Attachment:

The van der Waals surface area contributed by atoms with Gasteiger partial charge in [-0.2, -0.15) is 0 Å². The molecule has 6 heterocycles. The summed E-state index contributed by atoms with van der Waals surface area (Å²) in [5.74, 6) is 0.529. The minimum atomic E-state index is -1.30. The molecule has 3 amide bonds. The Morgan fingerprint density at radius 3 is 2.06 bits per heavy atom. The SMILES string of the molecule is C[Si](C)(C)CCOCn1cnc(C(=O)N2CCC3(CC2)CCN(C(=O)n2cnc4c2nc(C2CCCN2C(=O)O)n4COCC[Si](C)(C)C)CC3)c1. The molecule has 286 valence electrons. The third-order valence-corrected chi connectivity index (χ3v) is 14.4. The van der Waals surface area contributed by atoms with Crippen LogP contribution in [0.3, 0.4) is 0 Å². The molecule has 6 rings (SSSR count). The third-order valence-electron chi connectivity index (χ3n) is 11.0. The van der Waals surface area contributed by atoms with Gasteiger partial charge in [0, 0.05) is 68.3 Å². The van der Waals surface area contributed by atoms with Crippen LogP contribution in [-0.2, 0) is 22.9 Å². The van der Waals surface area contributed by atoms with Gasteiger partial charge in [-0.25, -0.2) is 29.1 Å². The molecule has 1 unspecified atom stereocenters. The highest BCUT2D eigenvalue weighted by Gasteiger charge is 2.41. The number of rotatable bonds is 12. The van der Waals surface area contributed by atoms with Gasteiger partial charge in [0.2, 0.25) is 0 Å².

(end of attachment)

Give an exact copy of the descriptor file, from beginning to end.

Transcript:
The van der Waals surface area contributed by atoms with Gasteiger partial charge in [-0.2, -0.15) is 0 Å². The molecule has 6 heterocycles. The summed E-state index contributed by atoms with van der Waals surface area (Å²) in [5.74, 6) is 0.529. The minimum atomic E-state index is -1.30. The molecule has 3 amide bonds. The Morgan fingerprint density at radius 3 is 2.06 bits per heavy atom. The SMILES string of the molecule is C[Si](C)(C)CCOCn1cnc(C(=O)N2CCC3(CC2)CCN(C(=O)n2cnc4c2nc(C2CCCN2C(=O)O)n4COCC[Si](C)(C)C)CC3)c1. The molecule has 286 valence electrons. The third-order valence-corrected chi connectivity index (χ3v) is 14.4. The van der Waals surface area contributed by atoms with Crippen LogP contribution in [0.3, 0.4) is 0 Å². The molecule has 6 rings (SSSR count). The third-order valence-electron chi connectivity index (χ3n) is 11.0. The van der Waals surface area contributed by atoms with Gasteiger partial charge in [0, 0.05) is 68.3 Å². The van der Waals surface area contributed by atoms with Crippen LogP contribution in [-0.2, 0) is 22.9 Å². The van der Waals surface area contributed by atoms with Gasteiger partial charge in [-0.25, -0.2) is 29.1 Å². The molecule has 1 unspecified atom stereocenters. The highest BCUT2D eigenvalue weighted by Gasteiger charge is 2.41. The number of rotatable bonds is 12. The van der Waals surface area contributed by atoms with Gasteiger partial charge in [0.2, 0.25) is 0 Å².